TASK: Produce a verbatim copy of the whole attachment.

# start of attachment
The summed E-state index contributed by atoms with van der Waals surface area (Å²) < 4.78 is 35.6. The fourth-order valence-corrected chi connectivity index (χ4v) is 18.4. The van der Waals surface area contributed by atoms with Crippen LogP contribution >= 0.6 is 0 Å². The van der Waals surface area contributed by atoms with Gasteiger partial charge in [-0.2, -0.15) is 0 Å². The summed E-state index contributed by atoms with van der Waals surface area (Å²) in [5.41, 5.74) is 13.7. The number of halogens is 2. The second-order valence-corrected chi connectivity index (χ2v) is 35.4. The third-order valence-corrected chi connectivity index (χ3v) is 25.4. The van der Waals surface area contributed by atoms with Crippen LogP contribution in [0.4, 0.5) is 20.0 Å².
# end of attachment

The summed E-state index contributed by atoms with van der Waals surface area (Å²) < 4.78 is 35.6. The fourth-order valence-corrected chi connectivity index (χ4v) is 18.4. The van der Waals surface area contributed by atoms with Crippen LogP contribution >= 0.6 is 0 Å². The van der Waals surface area contributed by atoms with Gasteiger partial charge in [-0.2, -0.15) is 0 Å². The summed E-state index contributed by atoms with van der Waals surface area (Å²) in [5.41, 5.74) is 13.7. The number of halogens is 2. The second-order valence-corrected chi connectivity index (χ2v) is 35.4. The third-order valence-corrected chi connectivity index (χ3v) is 25.4. The van der Waals surface area contributed by atoms with Crippen LogP contribution in [0.4, 0.5) is 20.0 Å².